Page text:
Ann Marie Byrd
Francine eyed the weird assortment of humanity slouching toward the Las Vegas marriage license window. Would the short, oily, middle-aged man really find happiness with the barely legal crackhead? Their odds were as good as the Asian girl with the young soldier, or the tattooed, oxygen-tank guy with the prostitute in a short skirt and ripped fishnets. A divorce lawyer should hand out business cards.
Her sister, in a white silk afternoon-tea dress, wandered through this strange terrain. She had phoned a week earlier, announcing that she and Tom planned a weekend gambling trip to Vegas, so why not get married? Invitation enough for Francine and her mother to hop a plane. It was a risk because her siste's volatile mood could turn foul if a breeze picked up in Tokyo. Tom reminded Francine of the Marlboro cowboy, with rugged good looks and assured silence. He wore a dark suit for his wedding but forgot to pack coordinating socks.
Don't worry about it. Nobody will notice your white socks.
They joined up the night before, the hotel's volcano erupting outside.Amid beating drums and a flame-belching volcano they checked in and hit the casino. The ladies caught up on gossip, dabbled at the slots, and Tom concentrated on blackjack and roulette. He was serious, but not like the desperate grandmother with frizzed hair plugging the slots or the disillusioned sweaty guy with hollow eye sockets. Dazzling lights and cocktail servers danced about, helping people unload time and reality.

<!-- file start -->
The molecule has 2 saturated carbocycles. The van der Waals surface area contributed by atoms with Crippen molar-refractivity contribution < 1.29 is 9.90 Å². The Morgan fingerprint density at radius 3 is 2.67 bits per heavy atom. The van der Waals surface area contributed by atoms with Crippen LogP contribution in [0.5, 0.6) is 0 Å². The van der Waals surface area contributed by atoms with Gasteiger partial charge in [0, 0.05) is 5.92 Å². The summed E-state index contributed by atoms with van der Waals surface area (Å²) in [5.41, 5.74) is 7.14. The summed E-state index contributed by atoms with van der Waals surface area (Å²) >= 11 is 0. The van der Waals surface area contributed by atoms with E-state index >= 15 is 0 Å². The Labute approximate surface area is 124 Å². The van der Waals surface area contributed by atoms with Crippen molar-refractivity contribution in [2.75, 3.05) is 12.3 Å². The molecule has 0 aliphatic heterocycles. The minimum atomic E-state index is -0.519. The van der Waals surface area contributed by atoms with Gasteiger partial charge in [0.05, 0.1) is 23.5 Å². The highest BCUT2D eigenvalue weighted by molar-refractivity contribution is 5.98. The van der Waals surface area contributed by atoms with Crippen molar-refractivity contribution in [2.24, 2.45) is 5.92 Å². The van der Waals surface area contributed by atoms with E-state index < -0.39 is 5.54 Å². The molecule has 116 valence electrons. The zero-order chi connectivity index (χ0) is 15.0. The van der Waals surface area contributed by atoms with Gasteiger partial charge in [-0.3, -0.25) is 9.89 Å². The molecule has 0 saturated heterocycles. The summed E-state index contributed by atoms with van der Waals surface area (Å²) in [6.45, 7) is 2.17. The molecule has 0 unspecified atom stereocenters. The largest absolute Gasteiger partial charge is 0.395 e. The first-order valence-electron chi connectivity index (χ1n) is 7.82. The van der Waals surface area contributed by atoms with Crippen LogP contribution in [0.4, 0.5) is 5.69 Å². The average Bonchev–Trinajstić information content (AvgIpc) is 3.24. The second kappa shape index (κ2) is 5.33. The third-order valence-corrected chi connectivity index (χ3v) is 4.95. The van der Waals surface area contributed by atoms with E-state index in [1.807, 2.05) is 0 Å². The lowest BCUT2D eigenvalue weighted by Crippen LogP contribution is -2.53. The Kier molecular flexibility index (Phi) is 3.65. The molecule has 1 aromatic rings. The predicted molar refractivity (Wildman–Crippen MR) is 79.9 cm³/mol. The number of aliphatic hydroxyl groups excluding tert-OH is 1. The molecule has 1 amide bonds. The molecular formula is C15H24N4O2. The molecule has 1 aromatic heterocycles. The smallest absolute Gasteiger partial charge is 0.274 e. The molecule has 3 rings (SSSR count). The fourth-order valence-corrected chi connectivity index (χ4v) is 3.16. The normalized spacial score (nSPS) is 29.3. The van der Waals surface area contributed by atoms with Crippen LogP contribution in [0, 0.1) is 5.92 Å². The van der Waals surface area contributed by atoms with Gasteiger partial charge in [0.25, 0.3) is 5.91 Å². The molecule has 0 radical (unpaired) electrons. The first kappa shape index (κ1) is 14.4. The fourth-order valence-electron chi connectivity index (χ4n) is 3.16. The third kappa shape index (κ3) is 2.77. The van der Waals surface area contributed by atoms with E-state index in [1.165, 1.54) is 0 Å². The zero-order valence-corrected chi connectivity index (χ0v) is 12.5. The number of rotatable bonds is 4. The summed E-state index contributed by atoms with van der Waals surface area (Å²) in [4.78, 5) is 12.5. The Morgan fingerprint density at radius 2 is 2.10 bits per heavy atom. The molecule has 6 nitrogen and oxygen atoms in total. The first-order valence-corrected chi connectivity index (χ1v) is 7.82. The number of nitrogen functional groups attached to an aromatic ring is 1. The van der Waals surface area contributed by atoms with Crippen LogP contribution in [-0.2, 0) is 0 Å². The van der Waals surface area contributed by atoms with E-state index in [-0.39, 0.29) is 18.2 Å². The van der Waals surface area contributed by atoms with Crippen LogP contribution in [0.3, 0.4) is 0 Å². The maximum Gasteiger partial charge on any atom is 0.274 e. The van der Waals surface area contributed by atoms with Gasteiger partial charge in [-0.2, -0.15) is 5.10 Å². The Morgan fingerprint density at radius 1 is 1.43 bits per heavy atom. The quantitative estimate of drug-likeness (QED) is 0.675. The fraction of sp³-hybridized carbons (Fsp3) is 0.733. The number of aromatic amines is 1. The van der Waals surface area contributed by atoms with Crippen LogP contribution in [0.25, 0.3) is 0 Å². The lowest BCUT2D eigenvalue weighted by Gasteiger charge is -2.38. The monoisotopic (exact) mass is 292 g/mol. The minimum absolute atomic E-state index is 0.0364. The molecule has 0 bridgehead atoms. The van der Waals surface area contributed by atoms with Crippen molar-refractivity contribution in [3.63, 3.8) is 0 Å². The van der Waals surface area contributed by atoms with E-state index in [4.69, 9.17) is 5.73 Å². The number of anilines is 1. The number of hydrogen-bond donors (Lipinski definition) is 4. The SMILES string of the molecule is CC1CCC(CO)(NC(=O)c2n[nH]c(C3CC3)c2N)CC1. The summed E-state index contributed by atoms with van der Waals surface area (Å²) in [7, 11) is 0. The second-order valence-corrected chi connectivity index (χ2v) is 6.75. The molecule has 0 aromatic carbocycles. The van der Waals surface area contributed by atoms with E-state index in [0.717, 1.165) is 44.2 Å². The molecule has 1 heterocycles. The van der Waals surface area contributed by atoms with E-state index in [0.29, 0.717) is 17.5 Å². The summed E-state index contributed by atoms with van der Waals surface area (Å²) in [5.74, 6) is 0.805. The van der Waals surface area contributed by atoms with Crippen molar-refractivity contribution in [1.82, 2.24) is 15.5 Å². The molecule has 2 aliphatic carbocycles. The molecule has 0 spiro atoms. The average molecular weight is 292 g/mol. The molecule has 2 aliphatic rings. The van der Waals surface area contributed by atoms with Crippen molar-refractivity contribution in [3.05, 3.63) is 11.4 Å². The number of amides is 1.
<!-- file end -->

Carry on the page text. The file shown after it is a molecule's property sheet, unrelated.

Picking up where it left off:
Francine checked her watch: 3 a.m. EST. Huh. Time for bed, what with the wedding tomorrow.
Her quick morning session at roulette raked in $227 before the white limousine sped them to the Chapel of the Bells. Marriage memorabilia, for sale or rent, jammed the small lobby : rings, wedding gowns, bridal veils, bouquets, boutonnieres, garters, videos, an Elvis minister.
“Don't worry about it. They screwed up your preordered bouquet. Just pick one."
The ceremony amounted to a quick exchange of I-dos and rings, then back into the sunshine, laughing, smiling. They piled into the limo, cracked open the complimentary champagne, and steadied the plastic glasses in the traffic.
BIO: Ann Marie Byrd, Ph.D., has over twenty-five years experience in college instruction and administration. She is a founding editorial board member of EAT, an annual CD of story and music, and has published in Lost, America in WWII, Fiction Fix, and Literary Mama.
Motivation: The risks we take everyday for love, for family, for money. A Las Vegas wedding brings these issues into focus.